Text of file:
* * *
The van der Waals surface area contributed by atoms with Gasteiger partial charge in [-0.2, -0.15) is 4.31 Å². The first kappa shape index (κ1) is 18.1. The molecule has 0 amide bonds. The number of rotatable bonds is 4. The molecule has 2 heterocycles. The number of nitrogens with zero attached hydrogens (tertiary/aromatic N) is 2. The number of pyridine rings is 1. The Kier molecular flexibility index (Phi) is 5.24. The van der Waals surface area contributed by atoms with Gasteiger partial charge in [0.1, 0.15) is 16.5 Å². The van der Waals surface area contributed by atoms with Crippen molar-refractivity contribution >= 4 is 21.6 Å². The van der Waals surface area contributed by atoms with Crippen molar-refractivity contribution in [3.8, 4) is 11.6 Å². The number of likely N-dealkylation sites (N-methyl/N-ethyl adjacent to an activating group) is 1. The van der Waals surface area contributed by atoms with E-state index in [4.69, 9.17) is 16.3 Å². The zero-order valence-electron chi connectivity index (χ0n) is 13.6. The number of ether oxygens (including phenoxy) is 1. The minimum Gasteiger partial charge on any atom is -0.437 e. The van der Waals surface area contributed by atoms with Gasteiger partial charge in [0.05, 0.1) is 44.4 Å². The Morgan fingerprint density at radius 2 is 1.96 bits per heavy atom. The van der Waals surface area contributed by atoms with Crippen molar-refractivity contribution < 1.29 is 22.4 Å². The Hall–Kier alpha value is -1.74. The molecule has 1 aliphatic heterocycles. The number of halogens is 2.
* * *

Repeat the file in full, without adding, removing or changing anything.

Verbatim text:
The van der Waals surface area contributed by atoms with Gasteiger partial charge in [-0.2, -0.15) is 4.31 Å². The first kappa shape index (κ1) is 18.1. The molecule has 0 amide bonds. The number of rotatable bonds is 4. The molecule has 2 heterocycles. The number of nitrogens with zero attached hydrogens (tertiary/aromatic N) is 2. The number of pyridine rings is 1. The Kier molecular flexibility index (Phi) is 5.24. The van der Waals surface area contributed by atoms with Gasteiger partial charge in [0.1, 0.15) is 16.5 Å². The van der Waals surface area contributed by atoms with Crippen molar-refractivity contribution >= 4 is 21.6 Å². The van der Waals surface area contributed by atoms with Crippen molar-refractivity contribution in [3.8, 4) is 11.6 Å². The number of likely N-dealkylation sites (N-methyl/N-ethyl adjacent to an activating group) is 1. The van der Waals surface area contributed by atoms with E-state index in [4.69, 9.17) is 16.3 Å². The zero-order valence-electron chi connectivity index (χ0n) is 13.6. The number of ether oxygens (including phenoxy) is 1. The minimum Gasteiger partial charge on any atom is -0.437 e. The van der Waals surface area contributed by atoms with Gasteiger partial charge in [0.05, 0.1) is 44.4 Å². The Morgan fingerprint density at radius 2 is 1.96 bits per heavy atom. The van der Waals surface area contributed by atoms with Crippen molar-refractivity contribution < 1.29 is 22.4 Å². The Hall–Kier alpha value is -1.74. The molecule has 1 aliphatic heterocycles. The number of halogens is 2.